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Priveate sector growth falls amid political turmoil, says CBI

Private sector activity continued to fall in the three months to September (-6%), at the same pace as the quarter to August, according to the CBI’s latest monthly Growth Indicator.

The composite measure, based on 567 respondents, reported the 11th consecutive rolling quarter of flat or falling volumes. This month’s result reflected a sharper decline in business and professional services, coupled with falling retail sales.

Looking forward, private sector activity is expected to drop at a faster pace in the quarter to December (-16%) – the weakest expectations since December 2011.

The decline is driven by expectations of falling activity across all sub-sectors: manufacturing, business & professional services, consumer services and distribution. Within distribution, retail volumes are also expected to fall albeit at a slower pace.

Across the economy more broadly, GDP growth has been volatile in the first half of 2019, driven by companies stockpiling ahead of previous Brexit deadlines and a change in the timing of car plant annual shutdowns. If we can avoid a no-deal Brexit, we expect the economy to grow modestly further ahead, with living standards rising thanks to a pick-up in wage growth and low inflation. However, a no-deal Brexit would likely hit activity and financial markets significantly. For more detail, see our July economic forecast.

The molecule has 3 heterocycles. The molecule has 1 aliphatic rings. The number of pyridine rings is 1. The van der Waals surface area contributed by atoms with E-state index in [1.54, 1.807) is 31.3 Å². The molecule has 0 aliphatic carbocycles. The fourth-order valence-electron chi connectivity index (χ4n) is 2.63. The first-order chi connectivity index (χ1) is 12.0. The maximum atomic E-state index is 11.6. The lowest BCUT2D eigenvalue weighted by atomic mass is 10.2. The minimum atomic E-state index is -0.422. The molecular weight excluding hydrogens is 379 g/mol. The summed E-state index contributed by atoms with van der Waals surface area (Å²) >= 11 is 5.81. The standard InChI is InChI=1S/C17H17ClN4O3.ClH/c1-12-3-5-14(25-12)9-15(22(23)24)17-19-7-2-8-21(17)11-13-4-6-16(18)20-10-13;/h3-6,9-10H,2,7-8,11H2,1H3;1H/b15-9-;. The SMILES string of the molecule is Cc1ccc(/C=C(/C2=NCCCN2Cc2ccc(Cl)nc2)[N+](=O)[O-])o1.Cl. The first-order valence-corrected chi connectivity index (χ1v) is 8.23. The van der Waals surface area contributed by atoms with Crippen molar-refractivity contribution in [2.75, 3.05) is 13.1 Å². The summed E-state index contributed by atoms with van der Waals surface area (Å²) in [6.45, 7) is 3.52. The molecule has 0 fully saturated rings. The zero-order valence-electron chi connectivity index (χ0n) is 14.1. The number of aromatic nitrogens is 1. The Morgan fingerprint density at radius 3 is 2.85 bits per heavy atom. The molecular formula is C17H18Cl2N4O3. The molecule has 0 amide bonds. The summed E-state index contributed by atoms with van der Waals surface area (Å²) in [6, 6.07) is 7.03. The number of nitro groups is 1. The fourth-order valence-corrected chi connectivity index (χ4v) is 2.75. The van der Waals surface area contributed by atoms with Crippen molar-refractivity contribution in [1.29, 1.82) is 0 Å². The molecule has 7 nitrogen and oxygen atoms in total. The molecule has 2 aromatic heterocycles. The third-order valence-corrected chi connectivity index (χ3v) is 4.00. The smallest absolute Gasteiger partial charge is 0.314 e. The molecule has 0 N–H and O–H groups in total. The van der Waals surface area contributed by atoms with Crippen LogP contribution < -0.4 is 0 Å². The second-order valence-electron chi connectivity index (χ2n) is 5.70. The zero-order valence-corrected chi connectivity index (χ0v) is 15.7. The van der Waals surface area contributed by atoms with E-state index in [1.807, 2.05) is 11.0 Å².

Rain Newton-Smith, CBI Chief Economist, said: “Decision-makers in boardrooms across the country have been watching politics this week with a heavy heart.

“Despite all the noise, what must not be forgotten is the importance of getting the UK economy back on track, by supporting investment and innovation which is the bedrock of productivity, and higher living standards.

“While the Spending Review provided improved investment in education to help pupils prepare for the workplace of the future, warm words on infrastructure urgently need backing up with more detail, particularly on how the UK will move to a net-zero carbon economy.

“Above all, getting a deal that can pass through Parliament, is acceptable to the EU and protects our economy remains the goal. Exiting the EU without a deal will only extend uncertainty, damage our economy and dent hopes of progress on domestic policy.”